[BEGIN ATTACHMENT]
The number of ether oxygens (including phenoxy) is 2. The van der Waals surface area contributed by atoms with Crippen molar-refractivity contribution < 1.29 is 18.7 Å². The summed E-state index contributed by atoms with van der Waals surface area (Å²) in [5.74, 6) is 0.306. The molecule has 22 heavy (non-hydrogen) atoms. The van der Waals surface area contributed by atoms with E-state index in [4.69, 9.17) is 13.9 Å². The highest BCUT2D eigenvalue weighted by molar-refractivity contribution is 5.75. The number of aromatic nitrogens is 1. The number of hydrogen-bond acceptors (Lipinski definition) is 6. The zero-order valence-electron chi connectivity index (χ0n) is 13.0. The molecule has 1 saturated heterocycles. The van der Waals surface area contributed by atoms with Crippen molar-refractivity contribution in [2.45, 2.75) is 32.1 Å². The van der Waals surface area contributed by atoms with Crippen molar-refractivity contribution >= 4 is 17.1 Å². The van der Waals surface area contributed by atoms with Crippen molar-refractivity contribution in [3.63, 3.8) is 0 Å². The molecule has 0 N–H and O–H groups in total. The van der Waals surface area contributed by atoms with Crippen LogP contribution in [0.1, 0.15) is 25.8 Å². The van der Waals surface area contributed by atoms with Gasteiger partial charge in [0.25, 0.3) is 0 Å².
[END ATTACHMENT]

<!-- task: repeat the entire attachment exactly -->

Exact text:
The number of ether oxygens (including phenoxy) is 2. The van der Waals surface area contributed by atoms with Crippen molar-refractivity contribution < 1.29 is 18.7 Å². The summed E-state index contributed by atoms with van der Waals surface area (Å²) in [5.74, 6) is 0.306. The molecule has 22 heavy (non-hydrogen) atoms. The van der Waals surface area contributed by atoms with E-state index in [4.69, 9.17) is 13.9 Å². The highest BCUT2D eigenvalue weighted by molar-refractivity contribution is 5.75. The number of aromatic nitrogens is 1. The number of hydrogen-bond acceptors (Lipinski definition) is 6. The zero-order valence-electron chi connectivity index (χ0n) is 13.0. The molecule has 1 saturated heterocycles. The van der Waals surface area contributed by atoms with Crippen molar-refractivity contribution in [2.45, 2.75) is 32.1 Å². The van der Waals surface area contributed by atoms with Crippen molar-refractivity contribution >= 4 is 17.1 Å². The van der Waals surface area contributed by atoms with Crippen molar-refractivity contribution in [3.63, 3.8) is 0 Å². The molecule has 0 N–H and O–H groups in total. The van der Waals surface area contributed by atoms with Crippen LogP contribution in [0.1, 0.15) is 25.8 Å². The van der Waals surface area contributed by atoms with Gasteiger partial charge in [0.25, 0.3) is 0 Å².